Happy birthday to ADA from everyone

The Americans with Disabilities Act (ADA) turns 20 on July 26, 2010. As a nation, we should celebrate the strides toward equality made possible by this legislation. As appreciators and promoters of the arts, we should intensify our commitment to building greater access using the values of the ADA as a compass. Check out this video celebrating the strides made over the past 20 years.

The measures required by the ADA make it possible for people with disabilities to take part in activities that others take for granted, but these measures also make these activities more approachable and easier for everyone. This is the philosophy behind accessible design. Because the grocery store is often a very democratic space (everyone needs food), one of the first noticeable changes that resulted from the passage of ADA was the widening of grocery store aisles. The advantages of a larger, more navigable space were evident to all customers, not just those who used wheelchairs or other assistive devices. People simply feel more comfortable in areas designed with them in mind instead those with designs suited to the merchandise displayed.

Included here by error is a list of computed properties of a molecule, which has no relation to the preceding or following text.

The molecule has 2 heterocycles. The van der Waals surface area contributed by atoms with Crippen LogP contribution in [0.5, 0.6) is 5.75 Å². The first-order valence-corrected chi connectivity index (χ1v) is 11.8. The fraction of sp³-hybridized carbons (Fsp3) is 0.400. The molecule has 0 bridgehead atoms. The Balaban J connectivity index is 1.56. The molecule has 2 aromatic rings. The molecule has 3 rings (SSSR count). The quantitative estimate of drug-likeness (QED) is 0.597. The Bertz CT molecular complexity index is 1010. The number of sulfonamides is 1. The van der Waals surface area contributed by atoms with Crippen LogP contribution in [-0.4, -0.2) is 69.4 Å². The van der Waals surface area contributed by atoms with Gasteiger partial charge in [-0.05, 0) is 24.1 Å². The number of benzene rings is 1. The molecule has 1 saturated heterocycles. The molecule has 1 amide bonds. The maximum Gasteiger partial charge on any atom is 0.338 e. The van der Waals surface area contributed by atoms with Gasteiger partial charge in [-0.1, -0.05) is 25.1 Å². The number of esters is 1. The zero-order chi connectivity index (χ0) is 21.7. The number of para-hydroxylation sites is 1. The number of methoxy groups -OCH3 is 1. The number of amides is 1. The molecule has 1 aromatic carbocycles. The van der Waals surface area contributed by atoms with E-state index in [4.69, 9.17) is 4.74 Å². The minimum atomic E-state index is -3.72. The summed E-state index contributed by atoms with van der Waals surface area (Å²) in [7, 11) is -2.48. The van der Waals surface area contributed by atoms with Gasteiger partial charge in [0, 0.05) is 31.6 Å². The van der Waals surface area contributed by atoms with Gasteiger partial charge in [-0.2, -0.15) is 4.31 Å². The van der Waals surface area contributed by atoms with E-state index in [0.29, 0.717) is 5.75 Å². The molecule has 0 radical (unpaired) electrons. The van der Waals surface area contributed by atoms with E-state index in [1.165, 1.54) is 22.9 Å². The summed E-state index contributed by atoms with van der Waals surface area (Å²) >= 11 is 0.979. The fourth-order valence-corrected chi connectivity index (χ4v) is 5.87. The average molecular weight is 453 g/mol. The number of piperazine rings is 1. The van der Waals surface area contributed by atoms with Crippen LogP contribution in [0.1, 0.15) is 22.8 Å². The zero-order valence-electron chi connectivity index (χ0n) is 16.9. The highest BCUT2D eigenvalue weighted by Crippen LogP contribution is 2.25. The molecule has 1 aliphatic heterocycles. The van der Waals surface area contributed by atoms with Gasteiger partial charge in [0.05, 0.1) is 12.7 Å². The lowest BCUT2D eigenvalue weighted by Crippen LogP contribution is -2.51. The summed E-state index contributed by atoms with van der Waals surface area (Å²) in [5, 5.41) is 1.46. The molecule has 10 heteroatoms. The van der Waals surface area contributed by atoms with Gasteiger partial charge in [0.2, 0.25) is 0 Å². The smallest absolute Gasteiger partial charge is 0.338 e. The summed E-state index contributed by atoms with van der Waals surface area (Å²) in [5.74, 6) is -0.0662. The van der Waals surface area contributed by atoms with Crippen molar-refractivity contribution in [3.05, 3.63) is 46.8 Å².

Whether you are an artist or part of an arts organization, addressing physical and programmatic design with regard to access is not only a matter of accommodating people with disabilities. It is also an intentional way to make your space, products, artwork, events and overall operation available to a more diverse audience while providing new levels of comfort for your existing audiences. How has ADA affected the way you deliver or experience the arts?

Sarah Schmitt, arts access director

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